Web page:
With some of the best brains in the business and access to the latest technology, Aotearoa New Zealand’s engineers do a first-rate job of building safe structures. But the engineering community is facing a perfect storm of challenges, including raising the seismic performance of the country's built environment and designing for more extreme weather events.
Throw into the mix the pressing need to design with lower-carbon materials and supply chain pressures from COVID-19 and it can be hard to know where to start in designs that are resilient enough to take the knocks and can bounce back from whatever nature throws at them.
We don’t need to look far to see how disruptive natural events can be for people and society. After the 2016 Kaikōura Earthquake, parts of State Highway One and the Main Trunk Line were closed for months by landslides. Recent storms at the top of the South Island and elsewhere around the country caused significant loss of functionality to much infrastructure.
As engineers, we must build functional, resilient structures that can survive the effects of these kinds of events - while keeping a close eye on carbon inputs so as not to make the problem even worse for future generations.
Sensible land use planning has a vital role to play in building resilience. Hazardous areas should be zoned for low intensity land use, while low risk areas should be selected for high intensity land use, including housing, and critical energy, water and telecommunications infrastructure.
Unfortunately, we don’t always seem to get this right. Much of our built environment is still being sited in areas that are highly susceptible to a range of hazards – from liquefaction and flooding to coastal inundation and sea level rise.
In an example of what good looks like, Blenheim recently decided to extend to less hazardous areas to the North and West of the township. Growing to the more vulnerable South-East would have meant more expensive (and carbon intensive) groundworks. Making this decision came at no extra cost and demonstrates the long-term value of planning for hazards.
In another example, a recent apartment project undertaken by WSP saw the building positioned well away from current and old stream beds. The more hazardous ground prone to damage was used for parking. In this way, greater resilience was achieved – in fact, the client was able to save on foundation costs and reduce the structure’s embodied carbon.
Form and function
Designing building forms that fit within the context of local hazards is one of the most important things we can do when thinking about resilience and getting things back up and running after catastrophic natural events.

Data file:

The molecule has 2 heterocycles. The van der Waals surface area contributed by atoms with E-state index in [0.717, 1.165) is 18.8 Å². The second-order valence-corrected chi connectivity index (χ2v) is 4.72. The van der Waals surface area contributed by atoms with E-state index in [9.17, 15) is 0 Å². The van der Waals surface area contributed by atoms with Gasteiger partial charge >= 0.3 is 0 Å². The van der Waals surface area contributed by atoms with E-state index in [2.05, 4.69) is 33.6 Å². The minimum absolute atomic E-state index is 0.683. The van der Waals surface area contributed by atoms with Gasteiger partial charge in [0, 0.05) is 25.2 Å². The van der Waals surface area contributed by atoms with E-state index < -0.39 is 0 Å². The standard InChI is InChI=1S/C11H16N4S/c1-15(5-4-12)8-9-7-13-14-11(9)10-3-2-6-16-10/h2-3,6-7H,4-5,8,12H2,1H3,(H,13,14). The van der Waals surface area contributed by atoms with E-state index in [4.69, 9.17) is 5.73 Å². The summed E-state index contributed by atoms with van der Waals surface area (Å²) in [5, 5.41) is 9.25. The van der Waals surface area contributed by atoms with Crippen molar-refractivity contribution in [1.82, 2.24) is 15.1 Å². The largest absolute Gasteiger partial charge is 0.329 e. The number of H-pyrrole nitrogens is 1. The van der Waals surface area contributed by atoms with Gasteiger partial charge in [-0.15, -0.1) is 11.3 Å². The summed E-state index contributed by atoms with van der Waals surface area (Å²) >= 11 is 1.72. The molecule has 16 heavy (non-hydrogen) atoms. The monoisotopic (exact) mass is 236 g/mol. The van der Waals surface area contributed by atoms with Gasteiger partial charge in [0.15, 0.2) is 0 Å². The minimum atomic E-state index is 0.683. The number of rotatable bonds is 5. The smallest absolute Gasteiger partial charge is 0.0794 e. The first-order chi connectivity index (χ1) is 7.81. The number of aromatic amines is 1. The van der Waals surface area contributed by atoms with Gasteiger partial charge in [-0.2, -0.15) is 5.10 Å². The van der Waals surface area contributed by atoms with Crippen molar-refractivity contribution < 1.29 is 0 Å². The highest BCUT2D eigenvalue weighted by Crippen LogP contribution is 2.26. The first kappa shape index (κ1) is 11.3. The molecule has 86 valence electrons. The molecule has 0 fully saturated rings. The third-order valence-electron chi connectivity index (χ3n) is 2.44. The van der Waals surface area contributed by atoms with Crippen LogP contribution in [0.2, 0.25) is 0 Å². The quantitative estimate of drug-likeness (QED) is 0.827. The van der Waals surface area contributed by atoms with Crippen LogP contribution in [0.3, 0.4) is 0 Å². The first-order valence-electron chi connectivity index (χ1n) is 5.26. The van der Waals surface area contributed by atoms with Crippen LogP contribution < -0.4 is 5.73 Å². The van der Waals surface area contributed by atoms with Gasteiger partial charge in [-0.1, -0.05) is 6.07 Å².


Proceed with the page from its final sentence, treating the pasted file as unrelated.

Doing this early lets us select design approaches that are resilient, low carbon and economic. But leave it too late, and we’ll just have to throw more cost and carbon at the problem - and still not achieve the resilience needed.
Canterbury’s new Ferrymead Bridge is a great example of how focussing on form can enhance a structure’s resilience. It’s been designed with a pier in the middle of the river – well away from the riverbanks – and features slender piles that reduce the effects of ground movement. The bridge can be quickly restored to provide temporary access if another major seismic event rocks the region.
Resilience in this context is our ability to continue to function - or return to functionality quickly. It’s a hallmark of the Remutaka Hill alignment North of Wellington. Early plans featured bridges, but embankments able to cope with ground displacement and rock cuttings ended up being the centrepiece of the design. In this way, the project team achieved enhanced resilience, reduced the amount of concrete and steel used and made serious dollar savings.
Similarly, flexible and easily restorable embankments have been adopted on the just-opened Transmission Gully Expressway to enable rapid reopening if the Ohariu Fault that crosses it was to rupture.
In thinking about resilience, it’s important to understand that not everything can (or should) be designed to be 100 percent bullet proof. Focusing our energies on critical facilities that are essential to the functioning of society should be the priority. Areas of the built environment where we can accept a level of damage – such as parks and gardens – aren't so important and can be repaired over time.
Putting it all together
Taking a more holistic approach to resilience that’s sensitive to decarbonisation, climate change and seismic impacts will require a 360° change in mindset. Location, form and focus on functionality needs to be topmost in mind.
The best place to start is to have all construction industry disciplines work closer together with a common goal of achieving greater resilience and sustainability from the outset. Without taking this integrated focus, projects won’t be able to deliver the change needed.
The big question is will we get serious as an industry about making this paradigm shift? I certainly hope so. As a hedge against the impacts of adverse shocks and our climate future, it's more necessary than ever.